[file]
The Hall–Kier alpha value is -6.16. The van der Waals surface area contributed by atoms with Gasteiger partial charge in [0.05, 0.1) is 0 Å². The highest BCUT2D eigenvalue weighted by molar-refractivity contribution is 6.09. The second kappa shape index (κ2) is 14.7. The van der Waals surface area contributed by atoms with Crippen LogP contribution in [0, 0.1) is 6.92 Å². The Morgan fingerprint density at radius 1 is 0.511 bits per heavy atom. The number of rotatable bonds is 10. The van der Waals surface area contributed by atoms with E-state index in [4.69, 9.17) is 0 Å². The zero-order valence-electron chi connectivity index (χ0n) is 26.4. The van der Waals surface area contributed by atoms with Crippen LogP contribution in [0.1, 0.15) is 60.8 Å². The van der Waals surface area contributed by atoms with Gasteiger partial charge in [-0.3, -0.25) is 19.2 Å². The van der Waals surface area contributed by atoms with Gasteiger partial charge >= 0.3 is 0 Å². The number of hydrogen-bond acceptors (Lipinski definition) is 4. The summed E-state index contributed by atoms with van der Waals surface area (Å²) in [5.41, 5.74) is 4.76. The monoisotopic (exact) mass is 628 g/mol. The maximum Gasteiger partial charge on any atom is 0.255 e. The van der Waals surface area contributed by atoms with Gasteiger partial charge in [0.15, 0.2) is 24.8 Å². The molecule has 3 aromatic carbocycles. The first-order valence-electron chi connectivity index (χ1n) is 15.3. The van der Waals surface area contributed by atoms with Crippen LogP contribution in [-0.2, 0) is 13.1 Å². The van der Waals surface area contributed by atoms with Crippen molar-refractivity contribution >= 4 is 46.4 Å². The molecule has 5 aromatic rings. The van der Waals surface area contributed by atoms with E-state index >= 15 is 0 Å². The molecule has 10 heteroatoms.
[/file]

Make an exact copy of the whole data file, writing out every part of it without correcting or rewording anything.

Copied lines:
The Hall–Kier alpha value is -6.16. The van der Waals surface area contributed by atoms with Gasteiger partial charge in [0.05, 0.1) is 0 Å². The highest BCUT2D eigenvalue weighted by molar-refractivity contribution is 6.09. The second kappa shape index (κ2) is 14.7. The van der Waals surface area contributed by atoms with Crippen LogP contribution in [0, 0.1) is 6.92 Å². The Morgan fingerprint density at radius 1 is 0.511 bits per heavy atom. The number of rotatable bonds is 10. The van der Waals surface area contributed by atoms with E-state index in [4.69, 9.17) is 0 Å². The zero-order valence-electron chi connectivity index (χ0n) is 26.4. The van der Waals surface area contributed by atoms with Crippen LogP contribution in [0.1, 0.15) is 60.8 Å². The van der Waals surface area contributed by atoms with Gasteiger partial charge in [-0.3, -0.25) is 19.2 Å². The van der Waals surface area contributed by atoms with Gasteiger partial charge >= 0.3 is 0 Å². The number of hydrogen-bond acceptors (Lipinski definition) is 4. The summed E-state index contributed by atoms with van der Waals surface area (Å²) in [5.41, 5.74) is 4.76. The monoisotopic (exact) mass is 628 g/mol. The maximum Gasteiger partial charge on any atom is 0.255 e. The van der Waals surface area contributed by atoms with Gasteiger partial charge in [0.15, 0.2) is 24.8 Å². The molecule has 3 aromatic carbocycles. The first-order valence-electron chi connectivity index (χ1n) is 15.3. The van der Waals surface area contributed by atoms with Crippen LogP contribution in [-0.2, 0) is 13.1 Å². The van der Waals surface area contributed by atoms with Crippen molar-refractivity contribution >= 4 is 46.4 Å². The molecule has 5 aromatic rings. The van der Waals surface area contributed by atoms with E-state index >= 15 is 0 Å². The molecule has 10 heteroatoms.